‘Methinks thou dost protest too much.’
Another of Shakespeare’s memorable lines, and so I won’t go on about my daughter’s absence, except to say this: I remember reading a book in German when I was a teenager called Der Mann ohne Schatten. I think. It was a 19th century novel about a man who trades his shadow to the devil in return for the devil’s powers. But without his shadow, he’s soon cursed to a life in shadows, darkness and loneliness.
It’s then that I thought that losing ones child to age and time is a bit like loosing ones shadow. Throughout the day I felt like a should be able to turn and see my shadow following me, but that if I did, my shadow would be gone. I may have to find some different light in which to see my children’s shadows anew.
I wasn’t able to go about the city during the day, and so I took some pictures during the evening. Unlike my last visits, when I relied on my smart phone to take pictures, I took my camera this time. I’m no photographer and don’t know how to use most of my camera’s features, but it takes much better pictures in the evening.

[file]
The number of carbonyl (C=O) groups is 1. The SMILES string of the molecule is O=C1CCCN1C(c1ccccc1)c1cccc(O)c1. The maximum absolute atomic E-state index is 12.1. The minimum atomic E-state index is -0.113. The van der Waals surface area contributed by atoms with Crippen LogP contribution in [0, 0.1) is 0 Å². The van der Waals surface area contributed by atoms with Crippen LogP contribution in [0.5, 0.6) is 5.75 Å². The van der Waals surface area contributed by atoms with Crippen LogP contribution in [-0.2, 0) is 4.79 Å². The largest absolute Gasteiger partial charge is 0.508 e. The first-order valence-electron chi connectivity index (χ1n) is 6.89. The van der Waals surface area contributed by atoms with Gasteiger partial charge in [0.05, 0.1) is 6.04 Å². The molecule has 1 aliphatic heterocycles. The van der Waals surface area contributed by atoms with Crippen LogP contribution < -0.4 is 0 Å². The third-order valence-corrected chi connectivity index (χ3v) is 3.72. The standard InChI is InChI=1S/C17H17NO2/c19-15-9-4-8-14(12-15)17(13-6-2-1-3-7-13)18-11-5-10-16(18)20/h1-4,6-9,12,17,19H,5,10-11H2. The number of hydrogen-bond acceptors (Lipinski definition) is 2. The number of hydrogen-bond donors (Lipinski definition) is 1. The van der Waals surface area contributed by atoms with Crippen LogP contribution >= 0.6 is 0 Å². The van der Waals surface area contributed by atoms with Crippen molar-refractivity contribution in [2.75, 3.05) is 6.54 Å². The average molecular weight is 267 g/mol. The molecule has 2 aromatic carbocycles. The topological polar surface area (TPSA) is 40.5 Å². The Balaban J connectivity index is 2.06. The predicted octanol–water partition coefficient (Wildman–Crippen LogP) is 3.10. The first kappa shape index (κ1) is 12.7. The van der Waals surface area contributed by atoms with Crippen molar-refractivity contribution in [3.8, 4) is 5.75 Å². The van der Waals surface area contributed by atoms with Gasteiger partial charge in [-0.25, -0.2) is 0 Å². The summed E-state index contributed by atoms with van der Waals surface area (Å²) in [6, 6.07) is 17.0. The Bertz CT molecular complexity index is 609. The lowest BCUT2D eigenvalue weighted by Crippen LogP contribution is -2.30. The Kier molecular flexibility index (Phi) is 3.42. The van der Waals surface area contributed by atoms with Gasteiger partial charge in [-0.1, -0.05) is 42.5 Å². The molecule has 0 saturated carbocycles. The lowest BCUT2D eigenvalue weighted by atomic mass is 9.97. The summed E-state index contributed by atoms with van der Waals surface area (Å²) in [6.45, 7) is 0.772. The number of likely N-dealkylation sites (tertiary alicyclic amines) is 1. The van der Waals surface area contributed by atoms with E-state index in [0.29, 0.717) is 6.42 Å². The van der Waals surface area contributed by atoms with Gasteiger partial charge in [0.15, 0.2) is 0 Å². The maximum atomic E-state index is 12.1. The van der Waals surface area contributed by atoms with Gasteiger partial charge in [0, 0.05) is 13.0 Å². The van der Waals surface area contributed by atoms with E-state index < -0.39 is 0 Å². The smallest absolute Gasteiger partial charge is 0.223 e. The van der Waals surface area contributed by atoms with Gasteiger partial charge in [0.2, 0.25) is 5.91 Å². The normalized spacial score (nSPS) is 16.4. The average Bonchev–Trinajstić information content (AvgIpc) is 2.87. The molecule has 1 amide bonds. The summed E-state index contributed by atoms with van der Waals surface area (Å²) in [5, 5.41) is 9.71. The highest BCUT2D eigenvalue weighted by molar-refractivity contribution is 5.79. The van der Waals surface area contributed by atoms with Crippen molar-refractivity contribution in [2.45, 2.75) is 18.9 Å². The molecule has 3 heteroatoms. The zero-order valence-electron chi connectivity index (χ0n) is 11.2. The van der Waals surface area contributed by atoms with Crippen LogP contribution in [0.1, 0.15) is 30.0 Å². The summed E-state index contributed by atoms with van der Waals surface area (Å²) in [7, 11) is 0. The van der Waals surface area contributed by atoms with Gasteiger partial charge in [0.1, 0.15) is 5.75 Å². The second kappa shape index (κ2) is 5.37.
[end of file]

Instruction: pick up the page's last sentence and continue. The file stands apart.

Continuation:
I thought I’d share some images of Berlin on a warm August night:
And along the Kudamm:
And restaurants full of diners well into the evening:
And I took a couple pictures through the store fronts. The neighborhood that I’m in mostly hosts high end stores. They may carry a handful and paintings, or lights, or a couple racks of clothes. It’s a mystery to me how these stores stay open.
Later in the day I heard from my daughter. She made it to Bonn and has moved into her little room. She met the two children for whom she will be Au Pair’ing. One is speaking English to her and the other hasn’t yet spoken.
My daughter writes that she’s already struggling with numbers in German; but she’s set her mind to learning German during her year here, and so I suspect that numbers will seem very easy in a short while.
hiding in her mother's shadow—the child's shadow 236: August 24th 2019 | bottlecap